You may have heard by now about the huge--global in scope--ransomware attack that happened May 12th and endured for three days into the following week. It's the largest ransomware attack to date, and has caused quite an uproar in the business world, disrupting and even dismantling some operations. What determines the severity of this attack, and others, for individual organizations? Vulnerabilities. If you don't want to become a victim of WannaCry malware--and nobody should--you need to learn more about the malware itself, and prevention methods. Let's start with a bit of background on WannaCry.

What gave birth to WannaCry Ransomware?

Cyber security experts point the finger at the National Security Agency (NSA). The NSA apparently discovered the vulnerability in Microsoft Windows operating systems some time ago and kept the information secret so it could exploit the vulnerability for its own intelligence activities. Earlier this year, a group calling itself ShadowBrokers leaked the code for NSA cyber spy tools, including NSA's hacking tool called EternalBlue, online. It didn't take long before cybercriminals were at work creating WannaCry ransomware. Once the infection got started, the trojan virus infected a certain number of computers and then began to spread like wildfire using the vulnerability in the Windows Server Message Block to infect other computers on the same networks and then to connected networks.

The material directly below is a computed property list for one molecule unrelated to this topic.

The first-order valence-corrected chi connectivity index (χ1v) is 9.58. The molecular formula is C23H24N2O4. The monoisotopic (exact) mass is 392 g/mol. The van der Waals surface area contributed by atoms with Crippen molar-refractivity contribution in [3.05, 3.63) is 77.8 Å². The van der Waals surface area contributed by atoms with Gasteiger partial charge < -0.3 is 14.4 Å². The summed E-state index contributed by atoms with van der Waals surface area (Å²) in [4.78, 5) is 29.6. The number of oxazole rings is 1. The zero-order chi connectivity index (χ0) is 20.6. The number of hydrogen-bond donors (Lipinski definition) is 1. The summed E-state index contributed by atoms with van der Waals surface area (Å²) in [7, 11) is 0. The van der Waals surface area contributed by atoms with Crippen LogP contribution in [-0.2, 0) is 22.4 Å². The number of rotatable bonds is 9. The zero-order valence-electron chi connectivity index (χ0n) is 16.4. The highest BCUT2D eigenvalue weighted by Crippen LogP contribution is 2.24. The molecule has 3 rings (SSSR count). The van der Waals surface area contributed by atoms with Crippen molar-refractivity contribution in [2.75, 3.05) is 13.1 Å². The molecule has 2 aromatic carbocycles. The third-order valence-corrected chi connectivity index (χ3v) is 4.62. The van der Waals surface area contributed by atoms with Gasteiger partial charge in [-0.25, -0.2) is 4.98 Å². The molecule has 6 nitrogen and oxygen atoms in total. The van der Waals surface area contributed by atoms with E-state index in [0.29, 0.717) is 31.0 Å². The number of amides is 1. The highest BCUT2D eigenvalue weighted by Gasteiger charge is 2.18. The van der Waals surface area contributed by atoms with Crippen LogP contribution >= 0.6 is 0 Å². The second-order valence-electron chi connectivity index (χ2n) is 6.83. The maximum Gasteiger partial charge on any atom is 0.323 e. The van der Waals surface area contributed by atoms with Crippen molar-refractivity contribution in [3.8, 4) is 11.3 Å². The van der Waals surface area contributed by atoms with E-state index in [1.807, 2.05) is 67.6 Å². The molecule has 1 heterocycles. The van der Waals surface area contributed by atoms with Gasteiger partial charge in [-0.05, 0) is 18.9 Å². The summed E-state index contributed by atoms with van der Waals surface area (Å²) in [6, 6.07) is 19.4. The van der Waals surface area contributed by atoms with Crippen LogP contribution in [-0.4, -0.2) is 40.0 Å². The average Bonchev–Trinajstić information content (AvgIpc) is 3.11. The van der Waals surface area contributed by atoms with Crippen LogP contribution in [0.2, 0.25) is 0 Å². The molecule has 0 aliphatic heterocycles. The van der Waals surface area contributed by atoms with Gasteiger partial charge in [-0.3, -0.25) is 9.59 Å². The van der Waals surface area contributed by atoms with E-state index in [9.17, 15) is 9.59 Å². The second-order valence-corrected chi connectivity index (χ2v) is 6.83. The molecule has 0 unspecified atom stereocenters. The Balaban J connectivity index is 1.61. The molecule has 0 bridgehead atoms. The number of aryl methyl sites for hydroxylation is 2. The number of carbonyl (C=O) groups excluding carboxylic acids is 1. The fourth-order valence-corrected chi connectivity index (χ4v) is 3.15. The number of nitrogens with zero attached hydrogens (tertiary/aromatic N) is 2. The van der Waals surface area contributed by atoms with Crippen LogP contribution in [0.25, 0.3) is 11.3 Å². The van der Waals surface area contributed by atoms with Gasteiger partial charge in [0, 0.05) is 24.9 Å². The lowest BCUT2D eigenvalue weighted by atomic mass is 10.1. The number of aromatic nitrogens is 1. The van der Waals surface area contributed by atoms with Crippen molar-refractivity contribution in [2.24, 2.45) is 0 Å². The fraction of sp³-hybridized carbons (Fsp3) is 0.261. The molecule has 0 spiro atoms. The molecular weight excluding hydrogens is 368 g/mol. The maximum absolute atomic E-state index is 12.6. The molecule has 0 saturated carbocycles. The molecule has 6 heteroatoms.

Are all Windows operating systems at risk?

When Microsoft learned of the vulnerability, the company created security patches for all the updated operating systems which it released this past March. For those computers who update their operating systems through Windows Update automatic feature, the vulnerability no longer is an issue. Users can also manually update the security patch. Consider yourself fortunate if you did this.

Before the attack, the problem still was an issue with respect to legacy-operating systems Windows XP, Windows 8, and Windows Server 2003, which are no longer supported by the Microsoft security patches. However, after the attacks were discovered, Microsoft made security patches available to those legacy systems. Users who run one of these legacy systems and have not installed the security patches, should do so immediately, and of course, from a secure server.

A Serious Global Issue